Proposed changes to welfare payments

Caitilin Punshon
Summary 
A new report suggests making big changes to Centrelink payments. The report has a strong employment focus and recommends that people on welfare payments be encouraged to work as much as they are able. However, it is not always easy for people with a disability to find work. Sometimes employers do not want to hire people with a disability. It would be good if the review results in better support and opportunities for people. The government is asking people to let them know what they think of the review. You can make comments and submissions about it until 8 August.
Posted by: 
Caitilin Punshon on 08/07/2014
A man is sitting at a table being interviewed by a woman. In the background are other one-on-one interviews.
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The report has an employment focus.

A recent review of Australia's welfare system is proposing major changes to income support payments. If adopted, these changes will significantly affect some people receiving the disability support pension and carer payment among others.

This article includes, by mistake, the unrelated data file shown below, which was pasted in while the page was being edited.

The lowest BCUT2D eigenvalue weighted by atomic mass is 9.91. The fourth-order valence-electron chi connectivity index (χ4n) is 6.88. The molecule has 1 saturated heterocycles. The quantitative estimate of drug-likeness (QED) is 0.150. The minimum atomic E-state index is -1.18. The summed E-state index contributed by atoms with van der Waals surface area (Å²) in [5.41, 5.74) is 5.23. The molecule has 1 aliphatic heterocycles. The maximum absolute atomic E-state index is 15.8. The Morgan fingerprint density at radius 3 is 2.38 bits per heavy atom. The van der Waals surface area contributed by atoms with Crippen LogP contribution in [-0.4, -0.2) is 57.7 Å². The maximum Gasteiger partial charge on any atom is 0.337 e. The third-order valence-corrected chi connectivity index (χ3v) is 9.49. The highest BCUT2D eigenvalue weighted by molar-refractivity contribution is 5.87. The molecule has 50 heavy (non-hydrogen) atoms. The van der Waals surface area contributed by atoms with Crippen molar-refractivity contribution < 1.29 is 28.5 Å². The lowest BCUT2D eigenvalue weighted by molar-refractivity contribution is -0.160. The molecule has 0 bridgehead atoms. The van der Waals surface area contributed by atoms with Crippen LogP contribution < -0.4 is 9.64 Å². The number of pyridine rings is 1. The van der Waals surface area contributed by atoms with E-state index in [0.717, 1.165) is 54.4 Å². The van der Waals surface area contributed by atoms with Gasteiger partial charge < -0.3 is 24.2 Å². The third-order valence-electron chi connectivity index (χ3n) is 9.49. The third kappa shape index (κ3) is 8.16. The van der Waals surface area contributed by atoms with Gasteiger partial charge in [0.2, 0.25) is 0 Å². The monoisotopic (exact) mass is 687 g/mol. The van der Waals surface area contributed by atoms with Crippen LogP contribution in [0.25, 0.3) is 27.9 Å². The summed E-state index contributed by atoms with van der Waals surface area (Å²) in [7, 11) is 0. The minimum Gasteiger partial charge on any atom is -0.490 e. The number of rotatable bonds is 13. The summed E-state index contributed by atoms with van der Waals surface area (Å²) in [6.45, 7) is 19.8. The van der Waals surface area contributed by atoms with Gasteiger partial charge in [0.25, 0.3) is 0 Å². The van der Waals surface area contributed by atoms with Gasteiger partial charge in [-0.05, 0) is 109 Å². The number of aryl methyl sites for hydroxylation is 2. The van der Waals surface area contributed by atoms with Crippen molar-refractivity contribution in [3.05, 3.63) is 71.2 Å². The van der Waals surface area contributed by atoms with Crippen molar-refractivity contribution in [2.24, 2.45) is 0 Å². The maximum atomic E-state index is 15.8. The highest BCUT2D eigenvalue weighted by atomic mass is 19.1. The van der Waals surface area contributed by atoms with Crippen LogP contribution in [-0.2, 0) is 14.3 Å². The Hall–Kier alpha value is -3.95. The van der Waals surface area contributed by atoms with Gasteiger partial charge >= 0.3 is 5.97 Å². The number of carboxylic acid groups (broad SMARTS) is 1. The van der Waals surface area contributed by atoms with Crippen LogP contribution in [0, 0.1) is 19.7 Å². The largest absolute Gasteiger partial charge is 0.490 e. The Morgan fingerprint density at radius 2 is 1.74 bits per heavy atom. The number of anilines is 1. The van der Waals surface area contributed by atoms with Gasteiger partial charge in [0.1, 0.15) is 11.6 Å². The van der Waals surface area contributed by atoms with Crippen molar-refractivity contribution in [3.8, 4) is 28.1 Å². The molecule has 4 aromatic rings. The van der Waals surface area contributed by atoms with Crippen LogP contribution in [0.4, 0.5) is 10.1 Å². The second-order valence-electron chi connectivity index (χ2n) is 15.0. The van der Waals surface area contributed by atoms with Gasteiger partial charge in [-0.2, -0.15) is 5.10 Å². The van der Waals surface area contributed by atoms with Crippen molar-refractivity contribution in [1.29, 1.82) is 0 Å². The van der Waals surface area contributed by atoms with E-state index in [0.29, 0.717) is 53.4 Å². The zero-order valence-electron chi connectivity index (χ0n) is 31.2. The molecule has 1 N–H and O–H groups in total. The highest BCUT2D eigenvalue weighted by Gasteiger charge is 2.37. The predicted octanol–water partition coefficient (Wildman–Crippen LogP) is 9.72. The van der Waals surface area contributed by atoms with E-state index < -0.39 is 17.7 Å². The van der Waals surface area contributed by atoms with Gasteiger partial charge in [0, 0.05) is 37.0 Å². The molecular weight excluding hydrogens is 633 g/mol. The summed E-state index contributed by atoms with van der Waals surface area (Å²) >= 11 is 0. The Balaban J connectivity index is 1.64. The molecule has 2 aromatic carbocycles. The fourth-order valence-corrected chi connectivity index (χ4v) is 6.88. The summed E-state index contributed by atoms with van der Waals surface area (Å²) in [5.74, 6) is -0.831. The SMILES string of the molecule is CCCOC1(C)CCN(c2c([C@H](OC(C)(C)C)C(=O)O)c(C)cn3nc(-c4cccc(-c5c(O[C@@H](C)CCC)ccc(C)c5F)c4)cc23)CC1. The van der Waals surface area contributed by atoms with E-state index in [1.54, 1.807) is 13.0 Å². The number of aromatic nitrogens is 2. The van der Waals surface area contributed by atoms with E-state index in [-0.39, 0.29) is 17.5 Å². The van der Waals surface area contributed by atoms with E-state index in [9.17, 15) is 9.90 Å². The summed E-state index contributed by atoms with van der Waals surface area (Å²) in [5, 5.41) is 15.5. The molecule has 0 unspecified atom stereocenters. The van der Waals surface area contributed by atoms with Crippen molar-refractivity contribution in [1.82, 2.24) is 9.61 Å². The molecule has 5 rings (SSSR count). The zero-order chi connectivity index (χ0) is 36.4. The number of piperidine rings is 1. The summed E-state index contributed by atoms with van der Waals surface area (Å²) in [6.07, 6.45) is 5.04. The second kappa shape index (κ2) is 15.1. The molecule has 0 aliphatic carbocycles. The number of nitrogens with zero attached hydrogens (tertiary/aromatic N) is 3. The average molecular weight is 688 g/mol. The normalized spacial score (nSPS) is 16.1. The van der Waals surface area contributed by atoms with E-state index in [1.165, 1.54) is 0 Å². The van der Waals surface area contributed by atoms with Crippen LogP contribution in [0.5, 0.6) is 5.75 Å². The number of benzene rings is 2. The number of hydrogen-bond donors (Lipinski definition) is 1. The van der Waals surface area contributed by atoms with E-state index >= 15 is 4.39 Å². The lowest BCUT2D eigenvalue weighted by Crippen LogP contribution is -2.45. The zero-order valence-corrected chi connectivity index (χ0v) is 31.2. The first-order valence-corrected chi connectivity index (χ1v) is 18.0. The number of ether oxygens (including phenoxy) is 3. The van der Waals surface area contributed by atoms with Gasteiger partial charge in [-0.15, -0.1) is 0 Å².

A stronger employment focus

The findings of the review have been released in an interim report called A new system for better employment and social outcomes. It was written by Patrick McClure, former chief executive officer of Mission Australia. Four principles guide the recommendations for reform in the report. They are:

  • a simpler and sustainable income support structure
  • strengthening individual and family capacity
  • engaging with employers
  • building community capacity.

The review aims to give the income support system a stronger employment focus. It encourages all people to work as much as they are able. As a result, one of the biggest changes the report proposes is reducing the number of welfare payment types from 20 to just four. These would be:

  • a tiered working age payment
  • a disability support pension
  • a child payment
  • an age pension.

Changes to income support